“He’s discovering himself.” That’s what an acquaintance of mine told me when I asked how her son was doing. The young man, who had just turned 26, was playing music in Brooklyn, though not getting paid much to do so. Now, though, he was starting to look for a real job, she confided with relief. “Well, we had told him we would only support him till he was 26.”
I was reminded of this conversation reading a new Pew Research Center analysis out last week finding that more young men and women ages 18 to 34 are living with their parents than living with a spouse or partner in their own home. The researchers at Pew say that this trend is fueled in large part by the number of people choosing to put off marriage. Certainly the economy has been a factor as well. According to the report, “Employed young men are much less likely to live at home than young men without a job, and employment among young men has fallen significantly in recent decades.”
But there may be other factors, as well, in young people’s decisions to stay with their parents. A study to be published by the Brookings Institution found that Americans are moving and changing jobs much less than they used to. Even accounting for the fact that people tend to be less mobile during economic downturns, Americans seem to have become stuck in their places.
It raises the question of whether we as parents are doing enough to equip our children to leave the nest. This is not simply a matter of helicopter parenting—a trend that mostly seems to affect the upper classes, for whom this immobility is less of a problem. It is also a matter of trust. According to the New York Times account of the report, “The proportion of people who agree with the statement, ‘Most people can be trusted,’ has been shrinking for more than three decades. Researchers found that states with larger declines in social trust also had larger declines in labor market fluidity. The lack of trust may increase the cost of job-hunting and make both employees and employers more risk-averse.” David Lapp observed this dynamic in his working-class Ohio town, where family and friends often play a crucial role in helping struggling young people find (better) jobs.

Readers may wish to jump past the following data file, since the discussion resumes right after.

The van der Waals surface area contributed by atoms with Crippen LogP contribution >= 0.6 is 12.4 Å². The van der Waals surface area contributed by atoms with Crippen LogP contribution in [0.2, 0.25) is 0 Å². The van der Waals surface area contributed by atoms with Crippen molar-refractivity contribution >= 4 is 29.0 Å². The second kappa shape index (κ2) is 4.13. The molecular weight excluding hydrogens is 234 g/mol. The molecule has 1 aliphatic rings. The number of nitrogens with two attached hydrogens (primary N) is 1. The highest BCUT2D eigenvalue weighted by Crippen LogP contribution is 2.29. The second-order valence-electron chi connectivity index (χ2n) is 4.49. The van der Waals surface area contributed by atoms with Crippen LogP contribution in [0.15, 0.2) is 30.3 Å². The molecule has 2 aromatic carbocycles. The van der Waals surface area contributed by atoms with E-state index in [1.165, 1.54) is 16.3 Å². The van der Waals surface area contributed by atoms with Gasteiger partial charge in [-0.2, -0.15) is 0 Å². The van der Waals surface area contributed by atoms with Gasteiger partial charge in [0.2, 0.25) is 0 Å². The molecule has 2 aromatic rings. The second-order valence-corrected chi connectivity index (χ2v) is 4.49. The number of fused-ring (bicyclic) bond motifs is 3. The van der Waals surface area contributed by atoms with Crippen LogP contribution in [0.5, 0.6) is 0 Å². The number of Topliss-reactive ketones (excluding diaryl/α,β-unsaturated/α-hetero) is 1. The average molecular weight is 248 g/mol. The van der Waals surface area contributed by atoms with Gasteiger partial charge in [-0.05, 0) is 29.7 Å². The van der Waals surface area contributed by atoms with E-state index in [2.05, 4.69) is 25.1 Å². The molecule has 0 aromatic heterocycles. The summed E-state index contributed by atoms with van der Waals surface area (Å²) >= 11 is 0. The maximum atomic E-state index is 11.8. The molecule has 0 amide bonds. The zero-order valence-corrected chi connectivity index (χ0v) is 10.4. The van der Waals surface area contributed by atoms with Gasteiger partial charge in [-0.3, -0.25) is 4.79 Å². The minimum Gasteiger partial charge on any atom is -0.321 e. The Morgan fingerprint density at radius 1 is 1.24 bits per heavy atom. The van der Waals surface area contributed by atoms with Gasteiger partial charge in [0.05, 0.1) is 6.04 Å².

In other words, young Americans may be living in their parents’ basements in part because they don’t have the economic or social tools to strike out on their own. In their desire to protect and love their children and to shield them from the problems they may experience in the world, parents may be creating more obstacles for them.
It’s not only that they can’t trust potential employers or that they don’t have a big enough circle of social and professional contacts to find jobs that are available. This lack of trust may also be informing their romantic relationships. Meeting someone on Tinder or PlentyOfFish means you are more likely to keep your guard up. You have no particular social context in which to evaluate potential romantic matches.
And even if you do end up in a real relationship, what are the chances your partner will stick with you? No doubt many young people simply look at the divorce rate and assume the worst. But we learn about whom to trust and how much to trust first from our parents. An excess of caution and the experience of having their trust betrayed may seal the fate of many young people—at least for the next few years.